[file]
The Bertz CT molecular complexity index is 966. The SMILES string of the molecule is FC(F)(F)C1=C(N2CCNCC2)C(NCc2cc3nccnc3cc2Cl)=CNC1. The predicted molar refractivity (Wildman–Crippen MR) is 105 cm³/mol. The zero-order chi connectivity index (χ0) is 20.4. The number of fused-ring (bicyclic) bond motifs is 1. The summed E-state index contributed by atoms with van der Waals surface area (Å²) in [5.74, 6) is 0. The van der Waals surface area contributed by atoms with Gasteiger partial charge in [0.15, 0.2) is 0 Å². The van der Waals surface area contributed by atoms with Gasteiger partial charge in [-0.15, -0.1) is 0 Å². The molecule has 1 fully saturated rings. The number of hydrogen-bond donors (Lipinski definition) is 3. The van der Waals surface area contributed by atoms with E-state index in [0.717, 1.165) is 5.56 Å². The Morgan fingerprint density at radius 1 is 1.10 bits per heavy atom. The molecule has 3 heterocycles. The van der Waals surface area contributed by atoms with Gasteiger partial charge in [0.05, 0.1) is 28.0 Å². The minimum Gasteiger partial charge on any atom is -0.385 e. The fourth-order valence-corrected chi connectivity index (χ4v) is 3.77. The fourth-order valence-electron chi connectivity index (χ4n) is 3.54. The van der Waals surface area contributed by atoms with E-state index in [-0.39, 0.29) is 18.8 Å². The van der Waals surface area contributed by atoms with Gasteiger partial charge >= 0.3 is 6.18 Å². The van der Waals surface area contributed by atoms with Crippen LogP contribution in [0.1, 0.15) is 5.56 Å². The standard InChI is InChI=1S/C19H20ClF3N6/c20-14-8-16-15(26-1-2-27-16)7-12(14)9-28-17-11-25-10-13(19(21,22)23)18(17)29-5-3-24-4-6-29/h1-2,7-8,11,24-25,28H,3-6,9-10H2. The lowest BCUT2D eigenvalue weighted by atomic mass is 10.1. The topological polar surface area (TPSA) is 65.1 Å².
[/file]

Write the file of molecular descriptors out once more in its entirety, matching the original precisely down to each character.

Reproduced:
The Bertz CT molecular complexity index is 966. The SMILES string of the molecule is FC(F)(F)C1=C(N2CCNCC2)C(NCc2cc3nccnc3cc2Cl)=CNC1. The predicted molar refractivity (Wildman–Crippen MR) is 105 cm³/mol. The zero-order chi connectivity index (χ0) is 20.4. The number of fused-ring (bicyclic) bond motifs is 1. The summed E-state index contributed by atoms with van der Waals surface area (Å²) in [5.74, 6) is 0. The van der Waals surface area contributed by atoms with Gasteiger partial charge in [0.15, 0.2) is 0 Å². The van der Waals surface area contributed by atoms with Gasteiger partial charge in [-0.15, -0.1) is 0 Å². The molecule has 1 fully saturated rings. The number of hydrogen-bond donors (Lipinski definition) is 3. The van der Waals surface area contributed by atoms with E-state index in [0.717, 1.165) is 5.56 Å². The Morgan fingerprint density at radius 1 is 1.10 bits per heavy atom. The molecule has 3 heterocycles. The van der Waals surface area contributed by atoms with Gasteiger partial charge in [0.05, 0.1) is 28.0 Å². The minimum Gasteiger partial charge on any atom is -0.385 e. The fourth-order valence-corrected chi connectivity index (χ4v) is 3.77. The fourth-order valence-electron chi connectivity index (χ4n) is 3.54. The van der Waals surface area contributed by atoms with E-state index in [-0.39, 0.29) is 18.8 Å². The van der Waals surface area contributed by atoms with Gasteiger partial charge >= 0.3 is 6.18 Å². The van der Waals surface area contributed by atoms with Crippen LogP contribution in [0.1, 0.15) is 5.56 Å². The standard InChI is InChI=1S/C19H20ClF3N6/c20-14-8-16-15(26-1-2-27-16)7-12(14)9-28-17-11-25-10-13(19(21,22)23)18(17)29-5-3-24-4-6-29/h1-2,7-8,11,24-25,28H,3-6,9-10H2. The lowest BCUT2D eigenvalue weighted by atomic mass is 10.1. The topological polar surface area (TPSA) is 65.1 Å².